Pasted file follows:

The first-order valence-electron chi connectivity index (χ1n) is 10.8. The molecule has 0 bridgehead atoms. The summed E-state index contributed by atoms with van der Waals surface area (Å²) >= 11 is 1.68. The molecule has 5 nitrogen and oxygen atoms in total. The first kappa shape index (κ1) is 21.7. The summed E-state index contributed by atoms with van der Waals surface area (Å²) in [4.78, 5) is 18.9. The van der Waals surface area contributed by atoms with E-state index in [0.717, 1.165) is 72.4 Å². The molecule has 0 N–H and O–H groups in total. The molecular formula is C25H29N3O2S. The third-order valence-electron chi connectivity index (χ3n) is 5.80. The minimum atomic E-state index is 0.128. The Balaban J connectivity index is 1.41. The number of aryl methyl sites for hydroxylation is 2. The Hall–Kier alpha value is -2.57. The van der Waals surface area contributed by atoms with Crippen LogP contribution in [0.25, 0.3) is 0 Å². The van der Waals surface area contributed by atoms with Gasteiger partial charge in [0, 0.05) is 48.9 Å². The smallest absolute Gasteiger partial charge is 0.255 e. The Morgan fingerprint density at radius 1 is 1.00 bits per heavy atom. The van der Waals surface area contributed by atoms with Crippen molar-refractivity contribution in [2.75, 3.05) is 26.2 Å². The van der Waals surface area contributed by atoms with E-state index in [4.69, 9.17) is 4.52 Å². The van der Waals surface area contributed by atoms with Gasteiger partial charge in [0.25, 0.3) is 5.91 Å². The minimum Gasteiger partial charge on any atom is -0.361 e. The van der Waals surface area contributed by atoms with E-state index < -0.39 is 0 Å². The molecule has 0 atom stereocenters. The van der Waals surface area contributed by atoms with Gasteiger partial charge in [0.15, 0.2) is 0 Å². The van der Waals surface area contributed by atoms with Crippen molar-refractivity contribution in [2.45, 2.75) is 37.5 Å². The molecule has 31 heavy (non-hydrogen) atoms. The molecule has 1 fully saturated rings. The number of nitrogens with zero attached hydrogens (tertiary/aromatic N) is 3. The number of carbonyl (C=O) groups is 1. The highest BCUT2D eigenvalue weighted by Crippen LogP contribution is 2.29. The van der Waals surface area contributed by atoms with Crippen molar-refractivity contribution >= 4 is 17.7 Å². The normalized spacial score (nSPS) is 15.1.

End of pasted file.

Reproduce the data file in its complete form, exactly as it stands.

The first-order valence-electron chi connectivity index (χ1n) is 10.8. The molecule has 0 bridgehead atoms. The summed E-state index contributed by atoms with van der Waals surface area (Å²) >= 11 is 1.68. The molecule has 5 nitrogen and oxygen atoms in total. The first kappa shape index (κ1) is 21.7. The summed E-state index contributed by atoms with van der Waals surface area (Å²) in [4.78, 5) is 18.9. The van der Waals surface area contributed by atoms with E-state index in [0.717, 1.165) is 72.4 Å². The molecule has 0 N–H and O–H groups in total. The molecular formula is C25H29N3O2S. The third-order valence-electron chi connectivity index (χ3n) is 5.80. The minimum atomic E-state index is 0.128. The Balaban J connectivity index is 1.41. The number of aryl methyl sites for hydroxylation is 2. The Hall–Kier alpha value is -2.57. The van der Waals surface area contributed by atoms with Crippen LogP contribution in [0.25, 0.3) is 0 Å². The van der Waals surface area contributed by atoms with Gasteiger partial charge in [0, 0.05) is 48.9 Å². The smallest absolute Gasteiger partial charge is 0.255 e. The Morgan fingerprint density at radius 1 is 1.00 bits per heavy atom. The van der Waals surface area contributed by atoms with Crippen molar-refractivity contribution in [2.75, 3.05) is 26.2 Å². The van der Waals surface area contributed by atoms with E-state index in [4.69, 9.17) is 4.52 Å². The van der Waals surface area contributed by atoms with Gasteiger partial charge in [0.25, 0.3) is 5.91 Å². The minimum Gasteiger partial charge on any atom is -0.361 e. The van der Waals surface area contributed by atoms with E-state index < -0.39 is 0 Å². The molecule has 0 atom stereocenters. The van der Waals surface area contributed by atoms with Gasteiger partial charge in [0.15, 0.2) is 0 Å². The van der Waals surface area contributed by atoms with Crippen molar-refractivity contribution in [2.45, 2.75) is 37.5 Å². The molecule has 31 heavy (non-hydrogen) atoms. The molecule has 1 fully saturated rings. The number of nitrogens with zero attached hydrogens (tertiary/aromatic N) is 3. The number of carbonyl (C=O) groups is 1. The highest BCUT2D eigenvalue weighted by Crippen LogP contribution is 2.29. The van der Waals surface area contributed by atoms with Crippen molar-refractivity contribution >= 4 is 17.7 Å². The normalized spacial score (nSPS) is 15.1.